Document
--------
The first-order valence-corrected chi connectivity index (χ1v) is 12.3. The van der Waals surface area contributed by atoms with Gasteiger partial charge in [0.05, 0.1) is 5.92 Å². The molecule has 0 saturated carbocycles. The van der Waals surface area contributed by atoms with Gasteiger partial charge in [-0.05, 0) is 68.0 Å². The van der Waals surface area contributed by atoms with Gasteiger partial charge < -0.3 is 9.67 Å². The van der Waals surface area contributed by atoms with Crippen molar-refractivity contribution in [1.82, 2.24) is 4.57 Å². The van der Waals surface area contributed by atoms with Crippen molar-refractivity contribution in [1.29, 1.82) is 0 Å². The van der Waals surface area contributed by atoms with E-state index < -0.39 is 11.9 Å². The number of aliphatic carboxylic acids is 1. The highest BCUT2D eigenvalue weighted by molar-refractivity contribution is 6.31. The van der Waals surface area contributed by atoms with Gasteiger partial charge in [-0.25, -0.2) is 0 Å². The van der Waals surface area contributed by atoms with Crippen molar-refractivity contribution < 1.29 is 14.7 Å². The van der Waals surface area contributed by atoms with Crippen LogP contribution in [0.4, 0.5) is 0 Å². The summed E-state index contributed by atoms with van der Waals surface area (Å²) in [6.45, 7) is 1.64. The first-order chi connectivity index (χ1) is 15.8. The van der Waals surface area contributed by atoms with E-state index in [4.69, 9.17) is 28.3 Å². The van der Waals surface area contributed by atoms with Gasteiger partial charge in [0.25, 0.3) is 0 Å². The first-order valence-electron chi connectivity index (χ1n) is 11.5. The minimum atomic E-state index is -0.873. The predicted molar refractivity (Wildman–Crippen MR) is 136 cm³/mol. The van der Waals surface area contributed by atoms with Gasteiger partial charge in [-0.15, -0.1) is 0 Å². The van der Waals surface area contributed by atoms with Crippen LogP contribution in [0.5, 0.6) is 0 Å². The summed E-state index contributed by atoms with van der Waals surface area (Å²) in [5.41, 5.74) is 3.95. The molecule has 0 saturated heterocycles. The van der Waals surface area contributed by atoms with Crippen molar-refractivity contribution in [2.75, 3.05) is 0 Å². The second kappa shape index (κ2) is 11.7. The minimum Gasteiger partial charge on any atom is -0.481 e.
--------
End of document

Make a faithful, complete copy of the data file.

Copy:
The first-order valence-corrected chi connectivity index (χ1v) is 12.3. The van der Waals surface area contributed by atoms with Gasteiger partial charge in [0.05, 0.1) is 5.92 Å². The molecule has 0 saturated carbocycles. The van der Waals surface area contributed by atoms with Gasteiger partial charge in [-0.05, 0) is 68.0 Å². The van der Waals surface area contributed by atoms with Gasteiger partial charge < -0.3 is 9.67 Å². The van der Waals surface area contributed by atoms with Crippen molar-refractivity contribution in [1.82, 2.24) is 4.57 Å². The van der Waals surface area contributed by atoms with Crippen molar-refractivity contribution in [1.29, 1.82) is 0 Å². The van der Waals surface area contributed by atoms with E-state index < -0.39 is 11.9 Å². The number of aliphatic carboxylic acids is 1. The highest BCUT2D eigenvalue weighted by molar-refractivity contribution is 6.31. The van der Waals surface area contributed by atoms with Gasteiger partial charge in [-0.25, -0.2) is 0 Å². The van der Waals surface area contributed by atoms with Crippen molar-refractivity contribution < 1.29 is 14.7 Å². The van der Waals surface area contributed by atoms with Crippen LogP contribution in [0.4, 0.5) is 0 Å². The summed E-state index contributed by atoms with van der Waals surface area (Å²) in [6.45, 7) is 1.64. The first-order chi connectivity index (χ1) is 15.8. The van der Waals surface area contributed by atoms with E-state index in [4.69, 9.17) is 28.3 Å². The van der Waals surface area contributed by atoms with Gasteiger partial charge in [0.25, 0.3) is 0 Å². The first-order valence-electron chi connectivity index (χ1n) is 11.5. The minimum atomic E-state index is -0.873. The predicted molar refractivity (Wildman–Crippen MR) is 136 cm³/mol. The van der Waals surface area contributed by atoms with Gasteiger partial charge in [-0.15, -0.1) is 0 Å². The van der Waals surface area contributed by atoms with Crippen LogP contribution in [0.5, 0.6) is 0 Å². The summed E-state index contributed by atoms with van der Waals surface area (Å²) in [5.41, 5.74) is 3.95. The molecule has 0 saturated heterocycles. The van der Waals surface area contributed by atoms with Crippen molar-refractivity contribution in [2.75, 3.05) is 0 Å². The second kappa shape index (κ2) is 11.7. The minimum Gasteiger partial charge on any atom is -0.481 e.